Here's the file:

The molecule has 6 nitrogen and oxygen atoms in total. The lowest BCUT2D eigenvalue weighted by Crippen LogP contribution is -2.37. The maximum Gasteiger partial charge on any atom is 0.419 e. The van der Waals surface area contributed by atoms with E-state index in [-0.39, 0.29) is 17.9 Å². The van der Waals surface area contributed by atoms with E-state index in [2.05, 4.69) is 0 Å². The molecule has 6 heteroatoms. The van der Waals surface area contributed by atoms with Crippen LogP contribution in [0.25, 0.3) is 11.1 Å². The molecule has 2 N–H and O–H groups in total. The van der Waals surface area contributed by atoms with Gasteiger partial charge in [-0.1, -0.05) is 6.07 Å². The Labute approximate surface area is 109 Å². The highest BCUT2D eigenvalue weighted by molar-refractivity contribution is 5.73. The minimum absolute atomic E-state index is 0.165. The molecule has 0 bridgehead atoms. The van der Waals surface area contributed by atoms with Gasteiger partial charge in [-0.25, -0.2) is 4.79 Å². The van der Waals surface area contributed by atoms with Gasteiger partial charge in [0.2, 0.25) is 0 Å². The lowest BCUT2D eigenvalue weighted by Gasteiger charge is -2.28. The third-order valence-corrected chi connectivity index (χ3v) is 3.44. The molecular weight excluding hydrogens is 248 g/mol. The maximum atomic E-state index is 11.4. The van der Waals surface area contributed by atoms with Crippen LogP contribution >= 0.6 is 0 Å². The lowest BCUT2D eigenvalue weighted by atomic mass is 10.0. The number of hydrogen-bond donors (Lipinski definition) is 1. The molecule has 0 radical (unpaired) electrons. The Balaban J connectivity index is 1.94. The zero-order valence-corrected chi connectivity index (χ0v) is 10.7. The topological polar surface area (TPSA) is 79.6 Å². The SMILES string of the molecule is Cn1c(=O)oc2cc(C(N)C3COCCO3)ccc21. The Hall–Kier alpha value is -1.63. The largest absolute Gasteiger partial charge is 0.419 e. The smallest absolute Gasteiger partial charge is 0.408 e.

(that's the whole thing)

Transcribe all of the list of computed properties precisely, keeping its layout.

The molecule has 6 nitrogen and oxygen atoms in total. The lowest BCUT2D eigenvalue weighted by Crippen LogP contribution is -2.37. The maximum Gasteiger partial charge on any atom is 0.419 e. The van der Waals surface area contributed by atoms with E-state index in [-0.39, 0.29) is 17.9 Å². The van der Waals surface area contributed by atoms with E-state index in [2.05, 4.69) is 0 Å². The molecule has 6 heteroatoms. The van der Waals surface area contributed by atoms with Crippen LogP contribution in [0.25, 0.3) is 11.1 Å². The molecule has 2 N–H and O–H groups in total. The van der Waals surface area contributed by atoms with Gasteiger partial charge in [-0.1, -0.05) is 6.07 Å². The Labute approximate surface area is 109 Å². The highest BCUT2D eigenvalue weighted by molar-refractivity contribution is 5.73. The minimum absolute atomic E-state index is 0.165. The molecule has 0 bridgehead atoms. The van der Waals surface area contributed by atoms with Gasteiger partial charge in [-0.25, -0.2) is 4.79 Å². The van der Waals surface area contributed by atoms with Gasteiger partial charge in [0.2, 0.25) is 0 Å². The lowest BCUT2D eigenvalue weighted by Gasteiger charge is -2.28. The third-order valence-corrected chi connectivity index (χ3v) is 3.44. The molecular weight excluding hydrogens is 248 g/mol. The maximum atomic E-state index is 11.4. The van der Waals surface area contributed by atoms with Crippen LogP contribution >= 0.6 is 0 Å². The lowest BCUT2D eigenvalue weighted by atomic mass is 10.0. The number of hydrogen-bond donors (Lipinski definition) is 1. The molecule has 0 radical (unpaired) electrons. The Balaban J connectivity index is 1.94. The zero-order valence-corrected chi connectivity index (χ0v) is 10.7. The topological polar surface area (TPSA) is 79.6 Å². The SMILES string of the molecule is Cn1c(=O)oc2cc(C(N)C3COCCO3)ccc21. The Hall–Kier alpha value is -1.63. The largest absolute Gasteiger partial charge is 0.419 e. The smallest absolute Gasteiger partial charge is 0.408 e.